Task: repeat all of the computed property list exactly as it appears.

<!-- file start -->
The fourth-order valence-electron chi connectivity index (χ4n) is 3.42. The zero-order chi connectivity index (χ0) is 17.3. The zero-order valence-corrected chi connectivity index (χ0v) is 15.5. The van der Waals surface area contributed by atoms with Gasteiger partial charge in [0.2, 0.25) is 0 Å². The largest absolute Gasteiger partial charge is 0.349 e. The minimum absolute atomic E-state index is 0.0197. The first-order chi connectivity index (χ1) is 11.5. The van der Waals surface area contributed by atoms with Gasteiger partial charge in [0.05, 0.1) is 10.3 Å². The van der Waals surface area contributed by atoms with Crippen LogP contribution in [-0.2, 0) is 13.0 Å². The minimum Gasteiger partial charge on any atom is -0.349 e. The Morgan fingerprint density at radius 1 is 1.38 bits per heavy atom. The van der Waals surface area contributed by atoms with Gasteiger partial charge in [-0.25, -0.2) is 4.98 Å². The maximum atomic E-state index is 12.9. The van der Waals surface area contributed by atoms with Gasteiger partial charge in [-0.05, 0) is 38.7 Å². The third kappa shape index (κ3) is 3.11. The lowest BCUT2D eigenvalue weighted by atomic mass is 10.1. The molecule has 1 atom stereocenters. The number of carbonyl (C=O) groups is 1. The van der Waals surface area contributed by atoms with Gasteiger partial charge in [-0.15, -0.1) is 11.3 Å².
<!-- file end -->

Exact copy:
The fourth-order valence-electron chi connectivity index (χ4n) is 3.42. The zero-order chi connectivity index (χ0) is 17.3. The zero-order valence-corrected chi connectivity index (χ0v) is 15.5. The van der Waals surface area contributed by atoms with Gasteiger partial charge in [0.2, 0.25) is 0 Å². The largest absolute Gasteiger partial charge is 0.349 e. The minimum absolute atomic E-state index is 0.0197. The first-order chi connectivity index (χ1) is 11.5. The van der Waals surface area contributed by atoms with Gasteiger partial charge in [0.05, 0.1) is 10.3 Å². The van der Waals surface area contributed by atoms with Crippen LogP contribution in [-0.2, 0) is 13.0 Å². The minimum Gasteiger partial charge on any atom is -0.349 e. The Morgan fingerprint density at radius 1 is 1.38 bits per heavy atom. The van der Waals surface area contributed by atoms with Gasteiger partial charge in [-0.25, -0.2) is 4.98 Å². The maximum atomic E-state index is 12.9. The van der Waals surface area contributed by atoms with Gasteiger partial charge in [-0.05, 0) is 38.7 Å². The third kappa shape index (κ3) is 3.11. The lowest BCUT2D eigenvalue weighted by atomic mass is 10.1. The molecule has 1 atom stereocenters. The number of carbonyl (C=O) groups is 1. The van der Waals surface area contributed by atoms with Gasteiger partial charge in [-0.15, -0.1) is 11.3 Å².